Are there alternatives? The economist Richard D. Wolff has been arguing for employer-owned and employer-managed workplaces. That is one alternative. A real world existing example is the Mondragon Corporation in Spain. (It is easy to get information about Wolff or Mondragon on line.)
The political activist Michael Alpert (sometimes working with the economist Robin Hahnel) has also been advocating a new sort of workplace under the label “Participatory Economics.” He, also, can be easily found online.

Lastly, someone with knowledge of Economics might suppose there are scientific reasons to suppose the contemporary capitalist workplace rewards workers according to their contribution. This is not true. Standard economics is not able to prove that. Useful sources here include Yanis Varoufakis’s Foundations of Economics; A Beginner’s Companion, especially Chapter 7, pp. 181-184., or Steven Keen’s Debunking Economics. You will also find discussion of the ‘Cambridge Capital Controversy’ at the economist Matias Vernengo’s blog, “Naked Keynesianism”. The general topic is also discussed at the financial blog “Naked Capitalism”.

Now, I can well imagine that someone might say:

OK, so the contemporary capitalist workplace is unfair, undemocratic, and it doesn’t fairly reward our work. It is bad for our minds and bodies. It is also harmful for society. But we have got to go there. “WE” or most of us do have to go there, and we have no choice! But poor people escape. We pay, and they don’t! –And that’s not fair! (3)

I take it that the film “Hold Me Down” shows that the world they escape to is not one you would choose. How free poor people are, and to what extent their choices are constrained is, I think, most helpfully discussed by considering the evidence presented in Erik Olin Wright and Joel Rogers, American Society; How it Really Works—especially Chapters 13 and 14.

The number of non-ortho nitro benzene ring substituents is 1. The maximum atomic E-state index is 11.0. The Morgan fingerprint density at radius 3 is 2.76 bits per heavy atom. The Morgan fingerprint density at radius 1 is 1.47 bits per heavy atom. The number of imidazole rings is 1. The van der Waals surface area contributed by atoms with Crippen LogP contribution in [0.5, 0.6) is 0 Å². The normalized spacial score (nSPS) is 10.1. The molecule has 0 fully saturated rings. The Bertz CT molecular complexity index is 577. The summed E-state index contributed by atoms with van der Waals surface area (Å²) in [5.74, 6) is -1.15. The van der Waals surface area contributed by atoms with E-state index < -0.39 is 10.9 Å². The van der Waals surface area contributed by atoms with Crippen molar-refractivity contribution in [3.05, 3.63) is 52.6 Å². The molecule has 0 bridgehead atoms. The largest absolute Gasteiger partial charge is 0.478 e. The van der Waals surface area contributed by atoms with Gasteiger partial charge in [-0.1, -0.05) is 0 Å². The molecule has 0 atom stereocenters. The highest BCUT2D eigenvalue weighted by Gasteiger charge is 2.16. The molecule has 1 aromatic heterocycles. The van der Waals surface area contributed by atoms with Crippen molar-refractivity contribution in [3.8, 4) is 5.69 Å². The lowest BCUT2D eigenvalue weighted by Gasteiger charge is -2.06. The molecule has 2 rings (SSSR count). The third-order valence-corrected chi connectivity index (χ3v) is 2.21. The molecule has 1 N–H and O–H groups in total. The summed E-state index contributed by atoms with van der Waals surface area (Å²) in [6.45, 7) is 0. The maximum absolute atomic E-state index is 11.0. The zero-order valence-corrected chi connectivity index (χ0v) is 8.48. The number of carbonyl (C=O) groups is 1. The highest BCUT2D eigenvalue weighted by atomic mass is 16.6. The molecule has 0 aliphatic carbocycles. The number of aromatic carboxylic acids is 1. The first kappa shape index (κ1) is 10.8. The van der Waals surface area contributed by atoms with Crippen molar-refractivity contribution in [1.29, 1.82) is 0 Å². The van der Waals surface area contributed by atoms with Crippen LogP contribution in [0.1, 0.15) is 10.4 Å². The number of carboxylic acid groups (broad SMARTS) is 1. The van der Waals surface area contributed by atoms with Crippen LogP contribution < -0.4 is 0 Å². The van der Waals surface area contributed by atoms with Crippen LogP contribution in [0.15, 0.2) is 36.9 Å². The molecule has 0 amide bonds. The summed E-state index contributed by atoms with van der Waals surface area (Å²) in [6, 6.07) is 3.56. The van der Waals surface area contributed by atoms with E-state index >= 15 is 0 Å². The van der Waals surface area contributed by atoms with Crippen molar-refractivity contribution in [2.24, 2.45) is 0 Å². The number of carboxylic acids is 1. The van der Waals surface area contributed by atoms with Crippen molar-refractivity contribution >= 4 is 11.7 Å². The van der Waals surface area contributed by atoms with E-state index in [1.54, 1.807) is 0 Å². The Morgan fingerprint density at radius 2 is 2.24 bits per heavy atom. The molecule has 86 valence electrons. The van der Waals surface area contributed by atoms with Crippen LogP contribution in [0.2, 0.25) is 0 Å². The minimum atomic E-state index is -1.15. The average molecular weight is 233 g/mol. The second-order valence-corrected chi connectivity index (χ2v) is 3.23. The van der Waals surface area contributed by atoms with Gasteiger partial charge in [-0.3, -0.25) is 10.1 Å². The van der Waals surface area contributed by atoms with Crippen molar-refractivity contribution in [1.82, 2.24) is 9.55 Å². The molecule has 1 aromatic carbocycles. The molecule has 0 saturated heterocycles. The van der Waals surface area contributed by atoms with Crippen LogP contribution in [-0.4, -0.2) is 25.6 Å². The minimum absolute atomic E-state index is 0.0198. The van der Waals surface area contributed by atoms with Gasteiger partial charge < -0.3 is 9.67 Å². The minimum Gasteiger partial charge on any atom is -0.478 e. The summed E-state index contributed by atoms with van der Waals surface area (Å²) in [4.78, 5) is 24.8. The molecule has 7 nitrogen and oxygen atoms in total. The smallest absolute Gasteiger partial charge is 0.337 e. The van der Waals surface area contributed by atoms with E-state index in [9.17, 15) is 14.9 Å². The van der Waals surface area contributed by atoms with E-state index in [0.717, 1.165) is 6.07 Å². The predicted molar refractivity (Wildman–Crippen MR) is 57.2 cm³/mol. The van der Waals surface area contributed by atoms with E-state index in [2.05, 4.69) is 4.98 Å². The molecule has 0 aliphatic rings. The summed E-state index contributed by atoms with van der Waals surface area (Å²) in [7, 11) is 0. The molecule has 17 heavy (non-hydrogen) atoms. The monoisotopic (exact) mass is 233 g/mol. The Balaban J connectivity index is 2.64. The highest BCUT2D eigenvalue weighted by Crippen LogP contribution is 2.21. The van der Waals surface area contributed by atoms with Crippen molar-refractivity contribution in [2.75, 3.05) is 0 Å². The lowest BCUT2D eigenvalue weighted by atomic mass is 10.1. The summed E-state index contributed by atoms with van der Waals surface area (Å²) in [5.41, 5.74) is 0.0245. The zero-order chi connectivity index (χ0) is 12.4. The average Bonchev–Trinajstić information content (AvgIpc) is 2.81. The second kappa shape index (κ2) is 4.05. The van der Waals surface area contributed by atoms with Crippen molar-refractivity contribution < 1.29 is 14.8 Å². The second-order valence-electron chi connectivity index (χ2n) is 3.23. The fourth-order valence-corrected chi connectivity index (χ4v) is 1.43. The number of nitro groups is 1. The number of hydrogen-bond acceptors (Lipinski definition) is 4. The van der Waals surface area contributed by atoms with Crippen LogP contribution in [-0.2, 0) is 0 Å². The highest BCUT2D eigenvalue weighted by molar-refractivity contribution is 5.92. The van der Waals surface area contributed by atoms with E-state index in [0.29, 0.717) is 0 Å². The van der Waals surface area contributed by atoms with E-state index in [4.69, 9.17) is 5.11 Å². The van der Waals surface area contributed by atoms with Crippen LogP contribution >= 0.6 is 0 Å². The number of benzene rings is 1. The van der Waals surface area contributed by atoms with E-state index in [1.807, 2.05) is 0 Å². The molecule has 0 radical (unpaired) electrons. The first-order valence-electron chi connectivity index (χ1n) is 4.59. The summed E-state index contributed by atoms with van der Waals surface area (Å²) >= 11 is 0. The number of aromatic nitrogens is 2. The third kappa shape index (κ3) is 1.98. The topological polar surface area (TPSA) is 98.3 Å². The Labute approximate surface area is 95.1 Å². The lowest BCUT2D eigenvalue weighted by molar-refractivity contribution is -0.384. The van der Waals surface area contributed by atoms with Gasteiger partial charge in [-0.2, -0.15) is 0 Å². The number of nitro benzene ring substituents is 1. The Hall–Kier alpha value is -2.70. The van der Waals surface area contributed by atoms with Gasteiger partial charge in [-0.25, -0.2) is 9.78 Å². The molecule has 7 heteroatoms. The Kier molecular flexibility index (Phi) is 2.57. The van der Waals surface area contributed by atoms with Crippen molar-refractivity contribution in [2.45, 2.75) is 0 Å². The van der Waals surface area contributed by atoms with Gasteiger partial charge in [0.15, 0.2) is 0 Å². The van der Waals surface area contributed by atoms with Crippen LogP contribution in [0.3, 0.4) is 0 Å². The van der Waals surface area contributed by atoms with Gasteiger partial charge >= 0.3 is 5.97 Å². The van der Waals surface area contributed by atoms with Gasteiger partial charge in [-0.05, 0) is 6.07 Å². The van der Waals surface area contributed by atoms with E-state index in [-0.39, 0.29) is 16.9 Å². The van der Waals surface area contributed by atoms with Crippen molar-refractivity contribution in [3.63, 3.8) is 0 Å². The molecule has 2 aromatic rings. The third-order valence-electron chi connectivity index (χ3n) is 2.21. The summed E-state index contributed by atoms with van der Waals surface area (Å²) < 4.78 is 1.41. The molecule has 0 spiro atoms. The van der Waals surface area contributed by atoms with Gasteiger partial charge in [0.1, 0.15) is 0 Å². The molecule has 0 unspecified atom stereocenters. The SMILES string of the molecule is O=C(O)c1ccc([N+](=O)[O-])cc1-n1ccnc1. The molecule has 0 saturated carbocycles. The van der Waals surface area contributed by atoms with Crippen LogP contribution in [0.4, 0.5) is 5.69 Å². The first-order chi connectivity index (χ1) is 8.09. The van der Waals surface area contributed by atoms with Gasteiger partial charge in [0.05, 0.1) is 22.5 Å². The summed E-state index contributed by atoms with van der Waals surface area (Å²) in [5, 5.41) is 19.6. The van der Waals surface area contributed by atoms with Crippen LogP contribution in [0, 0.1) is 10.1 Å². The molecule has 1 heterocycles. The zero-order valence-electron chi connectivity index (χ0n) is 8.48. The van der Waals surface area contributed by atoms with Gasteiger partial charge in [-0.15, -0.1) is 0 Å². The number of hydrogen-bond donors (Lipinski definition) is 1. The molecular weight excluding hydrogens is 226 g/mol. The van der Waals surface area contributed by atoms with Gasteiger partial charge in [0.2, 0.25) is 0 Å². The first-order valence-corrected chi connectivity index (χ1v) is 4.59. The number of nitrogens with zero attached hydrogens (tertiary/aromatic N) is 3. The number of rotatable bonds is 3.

1.  Originally presented as a lecture “Liberty, Equality, and Private Government”, The Tanner Lectures, available at . Lecture Two is titled “Private Government”, with the subtitle “Communist Dictatorships in our Midst”. In other words, she is making the deliberately provocative remark that Capitalist Firms are run like Communist Dictatorships.

2.  see, e.g., Talbot Brewer, “Emotional Alienation” and the references therein, in Carla Bagnoli, ed.,
Morality and the Emotions, Oxford University Press 2011.

3.  A sub-text (or unconscious thought?) here might be: “They deserve to suffer. They deserve to be miserable. They deserve to be punished for not working.” I cannot agree. Moreover, I would actually be prepared to argue, following Socrates, that retribution makes no sense. In other words, no one “deserves” to suffer. Any pain inflicted upon a person does not connect in a sensible way, or correspond to the alleged or imagined wrong a person does. Punishment only increases the amount of cruelty in the world. It cannot eliminate bad choices. We can minimize bad choices with social progress—social reform, changing the way in which our society works. But, to do that we must first describe how the system actually works—exactly what Wright and Rogers are doing.







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“Hold me down” and the South Bronx

On Monday 4 November, we shall watch the film “Hold Me Down”.

The film is set in the South Bronx.  There is now  a new film (“Decade of Fire”) telling the story of deinvestment and red lining in the South Bronx.  Government agencies and  banks refused to make housing loans to African-Americans, and refused to invest in the neighborhoods where they lived.

Amy Goodman, host of Democracy Now, recently  spoke to the makers of the film about the  history of the Bronx.  This is a bit of history which goes to (partially)  explain what you see  in  the movie, “Hold Me Down”.  It is the story of poverty in the USA.  There is a history here, and the decisions of banks and government officials are part of the history which leads to permanent poverty for generations of people in the USA.